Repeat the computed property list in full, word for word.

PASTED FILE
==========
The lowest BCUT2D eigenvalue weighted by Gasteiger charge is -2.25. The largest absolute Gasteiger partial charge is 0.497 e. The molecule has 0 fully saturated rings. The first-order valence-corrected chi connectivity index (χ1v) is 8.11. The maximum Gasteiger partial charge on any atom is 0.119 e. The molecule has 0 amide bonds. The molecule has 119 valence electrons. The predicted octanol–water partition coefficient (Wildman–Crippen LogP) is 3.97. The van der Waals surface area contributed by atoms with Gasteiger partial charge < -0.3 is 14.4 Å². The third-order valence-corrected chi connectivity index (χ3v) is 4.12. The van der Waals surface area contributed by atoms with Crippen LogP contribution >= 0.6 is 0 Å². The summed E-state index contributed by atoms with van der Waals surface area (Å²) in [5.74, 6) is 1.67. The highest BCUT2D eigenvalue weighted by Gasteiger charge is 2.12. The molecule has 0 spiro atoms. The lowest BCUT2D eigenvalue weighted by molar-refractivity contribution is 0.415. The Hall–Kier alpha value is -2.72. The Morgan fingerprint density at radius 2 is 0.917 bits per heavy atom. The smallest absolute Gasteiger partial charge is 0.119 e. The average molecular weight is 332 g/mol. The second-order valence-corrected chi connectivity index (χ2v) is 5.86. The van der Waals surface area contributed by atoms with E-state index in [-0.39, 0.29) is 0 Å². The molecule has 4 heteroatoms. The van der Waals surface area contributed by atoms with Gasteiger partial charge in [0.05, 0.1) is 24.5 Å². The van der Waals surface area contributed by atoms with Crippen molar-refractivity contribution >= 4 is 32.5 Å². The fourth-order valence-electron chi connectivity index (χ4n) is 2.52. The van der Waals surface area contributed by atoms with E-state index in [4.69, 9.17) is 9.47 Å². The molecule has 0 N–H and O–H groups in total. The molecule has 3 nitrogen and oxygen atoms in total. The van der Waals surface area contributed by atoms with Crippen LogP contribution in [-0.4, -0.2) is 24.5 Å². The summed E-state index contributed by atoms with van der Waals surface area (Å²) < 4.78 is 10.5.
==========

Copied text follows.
The lowest BCUT2D eigenvalue weighted by Gasteiger charge is -2.25. The largest absolute Gasteiger partial charge is 0.497 e. The molecule has 0 fully saturated rings. The first-order valence-corrected chi connectivity index (χ1v) is 8.11. The maximum Gasteiger partial charge on any atom is 0.119 e. The molecule has 0 amide bonds. The molecule has 119 valence electrons. The predicted octanol–water partition coefficient (Wildman–Crippen LogP) is 3.97. The van der Waals surface area contributed by atoms with Gasteiger partial charge < -0.3 is 14.4 Å². The third-order valence-corrected chi connectivity index (χ3v) is 4.12. The van der Waals surface area contributed by atoms with Crippen LogP contribution >= 0.6 is 0 Å². The summed E-state index contributed by atoms with van der Waals surface area (Å²) in [5.74, 6) is 1.67. The highest BCUT2D eigenvalue weighted by Gasteiger charge is 2.12. The molecule has 0 spiro atoms. The lowest BCUT2D eigenvalue weighted by molar-refractivity contribution is 0.415. The Hall–Kier alpha value is -2.72. The Morgan fingerprint density at radius 2 is 0.917 bits per heavy atom. The smallest absolute Gasteiger partial charge is 0.119 e. The average molecular weight is 332 g/mol. The second-order valence-corrected chi connectivity index (χ2v) is 5.86. The van der Waals surface area contributed by atoms with E-state index in [-0.39, 0.29) is 0 Å². The molecule has 4 heteroatoms. The van der Waals surface area contributed by atoms with Gasteiger partial charge in [0.05, 0.1) is 24.5 Å². The van der Waals surface area contributed by atoms with Crippen molar-refractivity contribution >= 4 is 32.5 Å². The fourth-order valence-electron chi connectivity index (χ4n) is 2.52. The van der Waals surface area contributed by atoms with E-state index in [4.69, 9.17) is 9.47 Å². The molecule has 0 N–H and O–H groups in total. The molecule has 3 nitrogen and oxygen atoms in total. The van der Waals surface area contributed by atoms with Crippen LogP contribution in [-0.4, -0.2) is 24.5 Å². The summed E-state index contributed by atoms with van der Waals surface area (Å²) < 4.78 is 10.5.